I have grown up in Charlottesville Virginia my whole life and it is a place that many people would call peaceful and beautiful. It is a very historic place and I loved being raised there. Downtown Charlottesville was a favorite hangout spot for many college and high school kids because of the abundant places to eat and the awesome things to do. The image of Charlottesville and more specifically Downtown Charlottesville was tainted on August 12th 2017. My hometown was changed that day because of the “Unite the Right” rally related to the tearing down of the Robert E. Lee statue. This ended horrifically when 32-year-old Heather Hoyer died from a car ramming through protesters. This was someone that lived in my neighborhood, someone that was well respected and also someone that died fighting for what they believed in. At the moment the car drove through the street I didn’t know who was killed and injured or even how many were killed or injured in that instant. All I knew was that my family and friends were downtown that day. This is my “Flashbulb Memory”.
I am sure that every single person reading this blog post can think of a “flashbulb memory”. Our textbook defines this as “a memory of extraordinary clarity, typically for some highly emotional event, that us retained despite the passage of many years”. These events are connected and remembered because of the emotion tied to them. We talked about in class with memory that if you have a connection to the material and can relate it to something in your life it is more easily put into long term memory. For example, the track and field man that chunked numbers into times for races. This is why “flashbulb memories” seem so vivid, they have a huge emotion tie to us. Psychology Today states that “there may not be time in the moment to analyze exactly what happened”. This is why they are remembered so long after.
A very common example of a flashbulb moment is 9/11. This was a tragic event that shaped the country. Since we are too young to remember 9/11 it is not considered a “flashbulb memory” for us. But for those that are old enough to remember, how many times have you heard the phrase “I know exactly where I was and what I was doing when it happened”. This is an event that happened over 16 years ago and something that even today people swear they can still vividly remember. People are very confident in their perception of the event and that they have all the details right. What if I told you that these vivid memories and details you remember are actually a lie and altered.
The experiment by The Journal of Experimental Psychology, proves to us that we don’t remember all the details as accurately as we think we do. The experiment was focused on the events of 9/11. The researchers gave people a survey recalling specific events of 9/11 right after the event, a year after and then ten years after. Those that took the survey were pretty certain they got all the details correct but based on their first responses there were many inconsistencies. People after ten years had about a 60 percent accuracy. This accuracy is still better than other events from ten years ago but there were details that people missed. Another interesting thing that researchers found was that those who were surveyed remembered only core details of the event, like number of planes. They had little to no recollection about peripheral facts, like where George Bush was during the attacks.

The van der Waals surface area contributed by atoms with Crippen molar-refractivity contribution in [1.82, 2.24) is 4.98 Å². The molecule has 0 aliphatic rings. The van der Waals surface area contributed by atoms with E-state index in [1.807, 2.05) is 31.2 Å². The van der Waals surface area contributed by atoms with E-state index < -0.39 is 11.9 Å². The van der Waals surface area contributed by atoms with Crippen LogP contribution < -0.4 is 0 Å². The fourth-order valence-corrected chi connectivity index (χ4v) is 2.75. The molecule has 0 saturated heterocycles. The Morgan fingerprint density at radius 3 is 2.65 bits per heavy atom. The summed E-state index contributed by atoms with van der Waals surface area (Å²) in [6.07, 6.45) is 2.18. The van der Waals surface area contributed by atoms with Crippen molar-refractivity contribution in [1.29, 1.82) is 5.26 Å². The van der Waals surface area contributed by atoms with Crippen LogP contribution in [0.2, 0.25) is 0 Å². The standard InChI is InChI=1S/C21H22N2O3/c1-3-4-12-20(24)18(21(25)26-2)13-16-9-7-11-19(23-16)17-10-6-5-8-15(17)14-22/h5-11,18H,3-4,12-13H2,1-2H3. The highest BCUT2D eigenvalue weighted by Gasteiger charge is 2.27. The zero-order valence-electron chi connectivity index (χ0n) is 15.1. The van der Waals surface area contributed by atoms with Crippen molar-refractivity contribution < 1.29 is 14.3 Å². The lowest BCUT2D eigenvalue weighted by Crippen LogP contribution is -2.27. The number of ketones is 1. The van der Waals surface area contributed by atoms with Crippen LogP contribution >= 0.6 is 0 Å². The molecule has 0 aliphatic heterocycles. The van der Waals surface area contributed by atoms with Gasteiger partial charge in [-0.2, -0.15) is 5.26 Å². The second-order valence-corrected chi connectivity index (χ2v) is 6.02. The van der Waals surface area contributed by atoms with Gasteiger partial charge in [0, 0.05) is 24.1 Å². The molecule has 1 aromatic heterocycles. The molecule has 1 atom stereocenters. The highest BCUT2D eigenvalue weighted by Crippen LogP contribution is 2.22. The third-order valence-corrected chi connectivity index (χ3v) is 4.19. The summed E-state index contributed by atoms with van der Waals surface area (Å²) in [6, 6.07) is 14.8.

One reason for why these events may be altered from the real version is because of false memories. This is when you almost create whole new details that didn’t actually happen but they are believable to you. An example of this is with an experiment by Elizabeth Loftus. She made a man believe a story that he got lost in a shopping mall when he was kid. Not only did he believe it but he added details to the story. We can adopt these false facts because of how accurate they can sound to us. This relates to the 9/11 scenario because the facts that they got wrong may be from stories other people have told or also from things that been on the news since it was something shown nationwide and is talked about each year. These are facts about 9/11 that are relatable and believable.
So even though these “flashbulb memories” are so vivid, which makes you confident in them, they are inconsistent. So ten years down the road I may remember the name of the lady that was killed and what I was doing in that moment but other details surrounding the event will be lost. At the end of the day though it doesn’t matter what colored shirt I was wearing when the car went down the street, what matters is the emotion tied to the event. Even though these memories are not always accurate they at least help us remember something very important and connected to us. As stated in the textbook “memory errors can occur even in the midst of our strongest, most vivid recollection”.